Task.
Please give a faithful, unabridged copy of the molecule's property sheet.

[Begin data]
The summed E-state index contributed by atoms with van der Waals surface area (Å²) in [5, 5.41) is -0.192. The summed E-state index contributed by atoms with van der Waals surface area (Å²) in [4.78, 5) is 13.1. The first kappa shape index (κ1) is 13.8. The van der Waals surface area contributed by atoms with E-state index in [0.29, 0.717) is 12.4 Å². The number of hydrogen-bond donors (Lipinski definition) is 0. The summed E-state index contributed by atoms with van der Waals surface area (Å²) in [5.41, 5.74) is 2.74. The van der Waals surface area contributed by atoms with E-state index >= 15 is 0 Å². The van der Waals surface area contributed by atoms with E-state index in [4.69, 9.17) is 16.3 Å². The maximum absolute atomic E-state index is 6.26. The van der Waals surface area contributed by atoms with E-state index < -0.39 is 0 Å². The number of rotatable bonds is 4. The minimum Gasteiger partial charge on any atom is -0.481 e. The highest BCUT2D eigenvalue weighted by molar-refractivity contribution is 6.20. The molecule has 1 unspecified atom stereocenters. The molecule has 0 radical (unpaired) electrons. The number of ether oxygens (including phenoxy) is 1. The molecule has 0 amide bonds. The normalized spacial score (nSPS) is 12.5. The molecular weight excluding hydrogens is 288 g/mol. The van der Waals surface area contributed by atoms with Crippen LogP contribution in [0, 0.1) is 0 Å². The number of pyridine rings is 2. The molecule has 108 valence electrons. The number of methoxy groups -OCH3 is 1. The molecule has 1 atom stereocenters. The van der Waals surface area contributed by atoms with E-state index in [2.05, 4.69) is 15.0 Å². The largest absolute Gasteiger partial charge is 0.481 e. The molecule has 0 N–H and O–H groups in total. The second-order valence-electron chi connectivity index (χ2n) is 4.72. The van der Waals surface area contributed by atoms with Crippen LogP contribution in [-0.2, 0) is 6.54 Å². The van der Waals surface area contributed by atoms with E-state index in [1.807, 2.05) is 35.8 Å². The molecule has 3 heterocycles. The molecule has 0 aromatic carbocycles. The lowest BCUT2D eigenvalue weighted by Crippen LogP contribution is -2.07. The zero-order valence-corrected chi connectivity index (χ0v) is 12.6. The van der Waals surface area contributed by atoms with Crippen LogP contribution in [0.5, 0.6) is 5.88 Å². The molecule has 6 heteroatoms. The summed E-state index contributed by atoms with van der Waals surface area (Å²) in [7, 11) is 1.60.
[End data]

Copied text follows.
The summed E-state index contributed by atoms with van der Waals surface area (Å²) in [5, 5.41) is -0.192. The summed E-state index contributed by atoms with van der Waals surface area (Å²) in [4.78, 5) is 13.1. The first kappa shape index (κ1) is 13.8. The van der Waals surface area contributed by atoms with E-state index in [0.29, 0.717) is 12.4 Å². The number of hydrogen-bond donors (Lipinski definition) is 0. The summed E-state index contributed by atoms with van der Waals surface area (Å²) in [5.41, 5.74) is 2.74. The van der Waals surface area contributed by atoms with E-state index >= 15 is 0 Å². The van der Waals surface area contributed by atoms with E-state index in [4.69, 9.17) is 16.3 Å². The maximum absolute atomic E-state index is 6.26. The van der Waals surface area contributed by atoms with E-state index < -0.39 is 0 Å². The number of rotatable bonds is 4. The minimum Gasteiger partial charge on any atom is -0.481 e. The highest BCUT2D eigenvalue weighted by molar-refractivity contribution is 6.20. The molecule has 1 unspecified atom stereocenters. The molecule has 0 radical (unpaired) electrons. The number of ether oxygens (including phenoxy) is 1. The molecule has 0 amide bonds. The normalized spacial score (nSPS) is 12.5. The molecular weight excluding hydrogens is 288 g/mol. The van der Waals surface area contributed by atoms with Crippen LogP contribution in [0, 0.1) is 0 Å². The number of pyridine rings is 2. The molecule has 108 valence electrons. The number of methoxy groups -OCH3 is 1. The molecule has 1 atom stereocenters. The van der Waals surface area contributed by atoms with E-state index in [2.05, 4.69) is 15.0 Å². The largest absolute Gasteiger partial charge is 0.481 e. The molecule has 0 N–H and O–H groups in total. The second-order valence-electron chi connectivity index (χ2n) is 4.72. The van der Waals surface area contributed by atoms with Crippen LogP contribution in [-0.2, 0) is 6.54 Å². The van der Waals surface area contributed by atoms with E-state index in [1.807, 2.05) is 35.8 Å². The molecule has 3 heterocycles. The molecule has 0 aromatic carbocycles. The lowest BCUT2D eigenvalue weighted by Crippen LogP contribution is -2.07. The zero-order valence-corrected chi connectivity index (χ0v) is 12.6. The van der Waals surface area contributed by atoms with Crippen LogP contribution in [0.5, 0.6) is 5.88 Å². The molecule has 6 heteroatoms. The summed E-state index contributed by atoms with van der Waals surface area (Å²) in [7, 11) is 1.60.